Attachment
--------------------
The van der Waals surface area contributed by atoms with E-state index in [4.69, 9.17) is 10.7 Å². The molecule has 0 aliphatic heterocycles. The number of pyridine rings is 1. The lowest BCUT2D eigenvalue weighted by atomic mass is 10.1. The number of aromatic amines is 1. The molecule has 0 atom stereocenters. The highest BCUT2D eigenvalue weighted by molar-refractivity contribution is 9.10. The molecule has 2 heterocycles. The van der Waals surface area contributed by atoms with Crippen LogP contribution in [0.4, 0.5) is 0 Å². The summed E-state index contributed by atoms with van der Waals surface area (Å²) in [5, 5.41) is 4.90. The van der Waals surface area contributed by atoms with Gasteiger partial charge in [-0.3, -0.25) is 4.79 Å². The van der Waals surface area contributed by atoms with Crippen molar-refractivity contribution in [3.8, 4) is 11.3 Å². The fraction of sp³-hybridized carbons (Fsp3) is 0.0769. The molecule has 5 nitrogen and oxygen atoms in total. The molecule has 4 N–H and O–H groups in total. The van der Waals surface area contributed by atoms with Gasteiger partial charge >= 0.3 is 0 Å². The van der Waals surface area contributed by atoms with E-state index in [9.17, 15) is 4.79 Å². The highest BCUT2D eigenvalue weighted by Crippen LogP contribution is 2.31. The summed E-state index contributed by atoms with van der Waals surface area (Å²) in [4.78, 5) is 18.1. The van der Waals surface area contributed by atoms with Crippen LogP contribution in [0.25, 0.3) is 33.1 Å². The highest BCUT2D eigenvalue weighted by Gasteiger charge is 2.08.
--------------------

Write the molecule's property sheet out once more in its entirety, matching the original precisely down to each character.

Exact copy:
The van der Waals surface area contributed by atoms with E-state index in [4.69, 9.17) is 10.7 Å². The molecule has 0 aliphatic heterocycles. The number of pyridine rings is 1. The lowest BCUT2D eigenvalue weighted by atomic mass is 10.1. The number of aromatic amines is 1. The molecule has 0 atom stereocenters. The highest BCUT2D eigenvalue weighted by molar-refractivity contribution is 9.10. The molecule has 2 heterocycles. The van der Waals surface area contributed by atoms with Crippen LogP contribution in [0.4, 0.5) is 0 Å². The summed E-state index contributed by atoms with van der Waals surface area (Å²) in [5, 5.41) is 4.90. The van der Waals surface area contributed by atoms with Gasteiger partial charge in [-0.3, -0.25) is 4.79 Å². The van der Waals surface area contributed by atoms with Crippen molar-refractivity contribution in [3.8, 4) is 11.3 Å². The fraction of sp³-hybridized carbons (Fsp3) is 0.0769. The molecule has 5 nitrogen and oxygen atoms in total. The molecule has 4 N–H and O–H groups in total. The van der Waals surface area contributed by atoms with Gasteiger partial charge >= 0.3 is 0 Å². The van der Waals surface area contributed by atoms with E-state index in [9.17, 15) is 4.79 Å². The highest BCUT2D eigenvalue weighted by Crippen LogP contribution is 2.31. The summed E-state index contributed by atoms with van der Waals surface area (Å²) in [4.78, 5) is 18.1. The van der Waals surface area contributed by atoms with Crippen LogP contribution in [0.25, 0.3) is 33.1 Å². The highest BCUT2D eigenvalue weighted by Gasteiger charge is 2.08.